Tag Archives: detective

Widow of former Albany detective plans to file lawsuit

After losing her husband in the line of duty, the widow of a former Albany detective is speaking out. Linda Mayville claims the city isn’t providing her with the benefits she’s entitled to following her husband’s death nearly four years ago.

Mayville is seeking legal counsel and plans to file a lawsuit against the city of Albany if Mayor Kathy Sheehan doesn’t respond by Friday.

In 2008, Linda’s husband, Douglas Mayville, was diagnosed with Wegener’s granulomatosis, and what followed was a lengthy and gruesome medical battle, which has turned into a legal dispute. Mayville served the city as a police officer and later as a crime scene investigator from 1982 to 1997. During those 16 years, the nature of his work led to an exposure of toxic chemicals which would ultimately lead to a painful autoimmune disease known as Wegener’s disease.

According to the State of New York Workers’ Compensation Board, Mayville died

Read more at: http://spectrumlocalnews.com/nys/capital-region/news/2018/02/13/widow-of-former-albany-detective-planning-to-file-lawsuit

CSI effect is a myth: forensic detective series do not make criminals …

Since Sir Arthur Conan Doyle first penned the exploits of Sherlock Holmes in 1887, the justice profession has despaired that revealing the art of the detective could only help criminals evade capture.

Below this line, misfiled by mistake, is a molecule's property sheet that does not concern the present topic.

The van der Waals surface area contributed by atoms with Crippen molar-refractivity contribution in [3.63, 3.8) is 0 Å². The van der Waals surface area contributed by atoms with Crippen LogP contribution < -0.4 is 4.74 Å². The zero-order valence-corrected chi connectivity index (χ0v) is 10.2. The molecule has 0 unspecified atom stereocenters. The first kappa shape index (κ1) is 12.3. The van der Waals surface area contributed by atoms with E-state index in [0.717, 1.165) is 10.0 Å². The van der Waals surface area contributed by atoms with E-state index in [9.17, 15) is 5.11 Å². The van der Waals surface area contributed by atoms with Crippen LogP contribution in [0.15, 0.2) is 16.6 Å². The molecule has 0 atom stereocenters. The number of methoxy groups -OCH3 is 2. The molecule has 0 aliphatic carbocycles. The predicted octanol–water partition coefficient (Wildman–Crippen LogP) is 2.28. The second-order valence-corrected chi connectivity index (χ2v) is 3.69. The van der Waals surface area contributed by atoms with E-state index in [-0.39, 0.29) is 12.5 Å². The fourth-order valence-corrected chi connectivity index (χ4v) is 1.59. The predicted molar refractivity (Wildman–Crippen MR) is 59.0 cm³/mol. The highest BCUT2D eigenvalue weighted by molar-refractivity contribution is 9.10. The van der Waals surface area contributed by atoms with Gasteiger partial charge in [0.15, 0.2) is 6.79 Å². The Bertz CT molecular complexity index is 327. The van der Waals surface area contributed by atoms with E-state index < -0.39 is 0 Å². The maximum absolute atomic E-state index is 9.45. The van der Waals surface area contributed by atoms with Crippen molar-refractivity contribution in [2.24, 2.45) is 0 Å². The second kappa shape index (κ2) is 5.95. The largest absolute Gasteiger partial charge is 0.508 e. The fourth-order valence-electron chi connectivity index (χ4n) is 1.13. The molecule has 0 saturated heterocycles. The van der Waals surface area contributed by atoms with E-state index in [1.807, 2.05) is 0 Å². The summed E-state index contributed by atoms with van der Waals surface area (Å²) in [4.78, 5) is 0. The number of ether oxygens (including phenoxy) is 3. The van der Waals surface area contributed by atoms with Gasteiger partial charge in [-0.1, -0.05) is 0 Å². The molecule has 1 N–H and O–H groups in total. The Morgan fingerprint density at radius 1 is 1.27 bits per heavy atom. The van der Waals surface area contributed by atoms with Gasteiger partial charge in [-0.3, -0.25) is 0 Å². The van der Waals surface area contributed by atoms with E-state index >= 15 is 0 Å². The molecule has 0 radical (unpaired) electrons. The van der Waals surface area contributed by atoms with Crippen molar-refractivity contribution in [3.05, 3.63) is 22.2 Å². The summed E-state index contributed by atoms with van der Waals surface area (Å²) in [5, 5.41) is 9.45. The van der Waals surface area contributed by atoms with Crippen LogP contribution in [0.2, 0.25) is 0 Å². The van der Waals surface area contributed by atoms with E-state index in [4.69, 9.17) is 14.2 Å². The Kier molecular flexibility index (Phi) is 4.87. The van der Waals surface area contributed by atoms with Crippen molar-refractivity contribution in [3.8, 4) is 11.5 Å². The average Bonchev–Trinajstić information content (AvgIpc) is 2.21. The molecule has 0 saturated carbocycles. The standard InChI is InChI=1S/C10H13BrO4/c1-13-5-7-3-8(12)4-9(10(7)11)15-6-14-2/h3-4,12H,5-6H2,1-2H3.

Similarly, when CSI: Crime Scene Investigation launched in 2000, detailing the forensic techniques of the Las Vegas Police Department, social commentators warned it gave miscreants the means of, literally, getting away with murder.

Even Lord Leveson warned of the ‘CSI Effect’ claiming it created unrealistic expectations of forensic services which helped criminals escape a guilty verdict if crime scene evidence was inconclusive.

But now a research project has proved that the phenomenon does not exist.

A team of psychologists at Johannes Gutenberg University in Mainz, Germany, trawled police databases, interviewed criminals and carried out crime-scene experiments and concluded the ‘CSI Effect’ is simply a myth.

“We can now dispel certain of the myths that have been coursing through the

Read more at: http://www.telegraph.co.uk/science/2018/01/05/csi-effect-myth-forensic-detective-series-do-not-make-criminals/

CSI effect is a myth: forensic detective series do not make criminals better at crime

Since Sir Arthur Conan Doyle first penned the exploits of Sherlock Holmes in 1887, the justice profession has despaired that revealing the art of the detective could only help criminals evade capture.

Similarly, when CSI: Crime Scene Investigation launched in 2000, detailing the forensic techniques of the Las Vegas Police Department, social commentators warned it gave miscreants the means of, literally, getting away with murder.